When we think of Italian cuisine pizza and pasta are the first foods that come to mind, but there is so much more to a genuine Italian experience. Foods vary from region to region depending on what is available in that area.
A mountainous region in northern Italy is known for Cacio e Uova, a dish that could be made from a young goat, lamb, or mutton depending what is on hand. It is always cooked in a clay pot and served with sharp cheese and eggs. Pecorino, Caciocavallo and Scamorza are the three cheeses made in that region made from goat or sheep milk that they raise up in the mountains. Pork also plays a big role in the region with roasted suckling pig being a favorite for many summer time festivals. Pasta of course is one of the favorite parts of their cuisine. It is traditionally served with lamb or pork and Ragu sauce with the added heat from Diavolino red peppers. The coastal area of Molise is known for its famous Broddetto made from red mullet. Anchovies, swordfish, mussels and clams and dishes containing them are also loved choices.
A northwest region of Italy is the center of industrial growth, but still has famous foods. Piedmont is best known for its truffle dishes and cream sauces. Unlike many other regions of Italy, Piedmont is not known for pasta; they are know for their antipasti. Grissini, or long thin bread stick measuring about a yard long, are a common part of the main course. Bagna càuda, a dish made from raw vegetables covered in a buttery garlic sauce with anchovies typically starts off the main course. Egg tarts or tartrà piemontese made with truffles are popular appetizers in Piedmont. Many meat-based appetizers are also enjoyed in the region such as Vitello tonnato, veal cooked in vegetable broth and served with tuna flavored mayonnaise as a cold dish; Tonno di coniglio is another meat appetizer that is a very tender marinated rabbit. Although Piedmont is not known for pasta, they do eat it. They prefer pasta called Tajarin, which is made by hand and is also very thin. The Tajarin is simmered in beef broth and topped with a buttery mix of truffles, Grana Padano cheese and nutmeg.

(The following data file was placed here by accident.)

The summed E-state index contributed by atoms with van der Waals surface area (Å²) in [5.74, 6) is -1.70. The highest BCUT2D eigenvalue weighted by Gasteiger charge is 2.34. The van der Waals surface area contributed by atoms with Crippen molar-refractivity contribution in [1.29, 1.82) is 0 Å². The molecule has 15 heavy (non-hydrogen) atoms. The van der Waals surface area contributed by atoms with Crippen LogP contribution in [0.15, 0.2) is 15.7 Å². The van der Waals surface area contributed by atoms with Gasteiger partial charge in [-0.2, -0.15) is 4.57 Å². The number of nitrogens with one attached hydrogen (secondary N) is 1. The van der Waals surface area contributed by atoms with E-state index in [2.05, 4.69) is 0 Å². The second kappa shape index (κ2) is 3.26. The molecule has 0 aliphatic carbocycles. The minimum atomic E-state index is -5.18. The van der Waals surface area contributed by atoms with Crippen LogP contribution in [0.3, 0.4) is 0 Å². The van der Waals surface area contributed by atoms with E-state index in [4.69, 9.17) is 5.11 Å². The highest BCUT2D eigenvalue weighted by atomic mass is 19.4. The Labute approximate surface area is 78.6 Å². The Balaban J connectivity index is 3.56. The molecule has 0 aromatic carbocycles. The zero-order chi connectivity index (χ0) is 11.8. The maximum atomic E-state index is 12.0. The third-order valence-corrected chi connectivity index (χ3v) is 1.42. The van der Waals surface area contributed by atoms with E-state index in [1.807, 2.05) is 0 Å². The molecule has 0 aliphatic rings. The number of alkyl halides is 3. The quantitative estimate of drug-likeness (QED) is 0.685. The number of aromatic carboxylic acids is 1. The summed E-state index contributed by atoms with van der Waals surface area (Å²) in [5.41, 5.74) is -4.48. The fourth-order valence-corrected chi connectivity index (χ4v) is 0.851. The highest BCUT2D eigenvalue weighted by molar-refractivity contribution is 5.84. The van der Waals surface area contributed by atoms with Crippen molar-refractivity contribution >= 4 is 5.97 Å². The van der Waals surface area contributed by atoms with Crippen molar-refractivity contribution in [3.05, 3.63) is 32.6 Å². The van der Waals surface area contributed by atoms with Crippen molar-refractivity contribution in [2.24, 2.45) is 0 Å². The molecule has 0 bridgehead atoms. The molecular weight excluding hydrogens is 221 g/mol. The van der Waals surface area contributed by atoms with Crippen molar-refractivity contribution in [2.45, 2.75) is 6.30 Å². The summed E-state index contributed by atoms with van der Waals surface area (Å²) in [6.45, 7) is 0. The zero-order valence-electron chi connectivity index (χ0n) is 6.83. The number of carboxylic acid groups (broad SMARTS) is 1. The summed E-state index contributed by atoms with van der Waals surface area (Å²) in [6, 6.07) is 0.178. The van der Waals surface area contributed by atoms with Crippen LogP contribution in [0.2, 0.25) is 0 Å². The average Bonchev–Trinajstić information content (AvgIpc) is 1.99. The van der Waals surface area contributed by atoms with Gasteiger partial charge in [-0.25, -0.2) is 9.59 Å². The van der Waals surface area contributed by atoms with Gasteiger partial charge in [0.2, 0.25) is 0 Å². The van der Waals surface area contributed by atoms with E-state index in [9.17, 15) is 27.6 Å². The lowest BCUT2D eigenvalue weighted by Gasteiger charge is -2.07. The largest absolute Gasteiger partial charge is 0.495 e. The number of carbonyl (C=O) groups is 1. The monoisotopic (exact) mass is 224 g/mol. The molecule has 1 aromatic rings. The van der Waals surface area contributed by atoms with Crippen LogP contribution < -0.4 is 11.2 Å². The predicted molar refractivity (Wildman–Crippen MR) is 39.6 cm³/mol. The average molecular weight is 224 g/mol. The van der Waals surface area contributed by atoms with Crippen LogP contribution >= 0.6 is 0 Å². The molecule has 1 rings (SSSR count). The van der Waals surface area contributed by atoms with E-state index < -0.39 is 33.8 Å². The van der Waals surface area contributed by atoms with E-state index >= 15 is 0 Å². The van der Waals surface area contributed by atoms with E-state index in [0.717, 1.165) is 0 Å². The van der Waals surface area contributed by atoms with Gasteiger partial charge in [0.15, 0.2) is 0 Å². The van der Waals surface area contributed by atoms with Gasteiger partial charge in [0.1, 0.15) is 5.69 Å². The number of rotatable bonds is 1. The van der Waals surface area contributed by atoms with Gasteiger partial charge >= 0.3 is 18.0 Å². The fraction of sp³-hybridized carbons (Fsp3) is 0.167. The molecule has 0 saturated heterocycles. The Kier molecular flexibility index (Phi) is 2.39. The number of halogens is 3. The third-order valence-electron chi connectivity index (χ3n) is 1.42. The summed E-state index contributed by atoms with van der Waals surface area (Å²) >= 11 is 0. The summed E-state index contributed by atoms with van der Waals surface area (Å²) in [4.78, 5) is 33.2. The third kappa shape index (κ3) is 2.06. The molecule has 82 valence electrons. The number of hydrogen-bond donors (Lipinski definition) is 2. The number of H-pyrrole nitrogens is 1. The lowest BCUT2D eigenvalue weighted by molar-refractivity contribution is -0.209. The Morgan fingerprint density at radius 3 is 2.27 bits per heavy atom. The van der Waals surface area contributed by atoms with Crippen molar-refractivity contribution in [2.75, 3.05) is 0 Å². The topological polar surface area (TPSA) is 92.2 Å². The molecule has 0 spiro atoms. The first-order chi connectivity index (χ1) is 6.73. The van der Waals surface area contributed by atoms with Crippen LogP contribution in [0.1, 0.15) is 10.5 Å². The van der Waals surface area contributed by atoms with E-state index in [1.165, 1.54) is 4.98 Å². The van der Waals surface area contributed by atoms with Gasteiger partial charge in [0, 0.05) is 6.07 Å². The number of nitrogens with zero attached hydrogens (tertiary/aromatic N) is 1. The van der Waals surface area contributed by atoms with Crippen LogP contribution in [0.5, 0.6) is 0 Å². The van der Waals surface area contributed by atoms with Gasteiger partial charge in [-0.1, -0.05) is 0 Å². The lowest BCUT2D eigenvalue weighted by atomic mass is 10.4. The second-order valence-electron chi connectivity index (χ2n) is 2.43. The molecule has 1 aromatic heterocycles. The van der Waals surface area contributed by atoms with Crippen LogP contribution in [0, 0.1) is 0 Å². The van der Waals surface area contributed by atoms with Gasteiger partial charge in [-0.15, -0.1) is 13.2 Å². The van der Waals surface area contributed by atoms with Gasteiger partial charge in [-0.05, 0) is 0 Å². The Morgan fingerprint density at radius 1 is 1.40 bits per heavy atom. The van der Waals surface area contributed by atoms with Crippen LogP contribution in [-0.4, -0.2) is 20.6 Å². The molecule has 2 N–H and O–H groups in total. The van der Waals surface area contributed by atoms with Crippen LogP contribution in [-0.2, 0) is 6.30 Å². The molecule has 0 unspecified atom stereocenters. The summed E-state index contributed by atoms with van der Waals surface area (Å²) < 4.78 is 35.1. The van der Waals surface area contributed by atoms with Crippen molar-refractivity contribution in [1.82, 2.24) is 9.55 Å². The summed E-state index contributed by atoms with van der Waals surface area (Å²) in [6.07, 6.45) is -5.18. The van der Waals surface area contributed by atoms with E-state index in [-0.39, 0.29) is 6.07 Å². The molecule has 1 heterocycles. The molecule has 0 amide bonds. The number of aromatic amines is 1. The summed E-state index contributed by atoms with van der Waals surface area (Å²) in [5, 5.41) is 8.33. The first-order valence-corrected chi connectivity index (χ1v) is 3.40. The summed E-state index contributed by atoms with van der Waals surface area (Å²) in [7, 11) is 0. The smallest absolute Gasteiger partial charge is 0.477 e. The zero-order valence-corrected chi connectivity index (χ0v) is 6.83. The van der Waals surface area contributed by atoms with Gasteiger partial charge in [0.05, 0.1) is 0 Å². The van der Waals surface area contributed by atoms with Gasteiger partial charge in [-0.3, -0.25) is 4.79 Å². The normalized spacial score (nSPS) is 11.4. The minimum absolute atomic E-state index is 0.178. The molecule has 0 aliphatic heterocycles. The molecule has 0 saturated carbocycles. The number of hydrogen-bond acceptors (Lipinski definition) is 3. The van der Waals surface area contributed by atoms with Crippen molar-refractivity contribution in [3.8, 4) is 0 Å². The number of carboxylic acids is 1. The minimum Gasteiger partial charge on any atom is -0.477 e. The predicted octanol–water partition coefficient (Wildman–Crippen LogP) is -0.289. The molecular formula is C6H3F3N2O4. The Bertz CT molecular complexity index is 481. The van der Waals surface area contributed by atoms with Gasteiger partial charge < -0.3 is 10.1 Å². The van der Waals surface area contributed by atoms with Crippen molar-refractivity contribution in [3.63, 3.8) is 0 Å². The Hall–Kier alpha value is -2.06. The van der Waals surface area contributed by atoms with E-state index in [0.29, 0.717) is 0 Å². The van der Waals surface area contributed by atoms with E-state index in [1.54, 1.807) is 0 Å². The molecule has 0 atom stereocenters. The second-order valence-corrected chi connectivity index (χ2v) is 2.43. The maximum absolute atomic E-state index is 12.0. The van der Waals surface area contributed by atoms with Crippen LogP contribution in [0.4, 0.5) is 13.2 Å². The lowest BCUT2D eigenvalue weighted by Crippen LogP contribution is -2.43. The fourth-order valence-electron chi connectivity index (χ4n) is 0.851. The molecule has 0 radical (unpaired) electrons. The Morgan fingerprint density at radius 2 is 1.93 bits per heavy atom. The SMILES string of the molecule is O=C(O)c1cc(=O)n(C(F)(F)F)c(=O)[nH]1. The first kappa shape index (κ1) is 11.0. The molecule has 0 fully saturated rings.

Bordering the sea it has an abundance of fresh seafood, but you can see the influence of the neighboring regions in their recipes. Common to all their recipes is the use of local ingredients: pecorino cheese, olive oil and unsalted bread. Vincisgrassi is a well-known dish of the region boasting ingredients like veal brains, chicken livers, ham and mushrooms with béchamel sauce, lasagna noodles and truffles when available. Minestra di trippa is a popular tripe soup usually served with battuto. Porchetta uses the ever so plentiful seafood supply combined with pork to make yet another unique dish. The Marche region has a variety of meats available from wild fowl and free range poultry, to beef, lamb, pork and rabbit typically being served with a type of egg noodle but may contain cheese and spinach.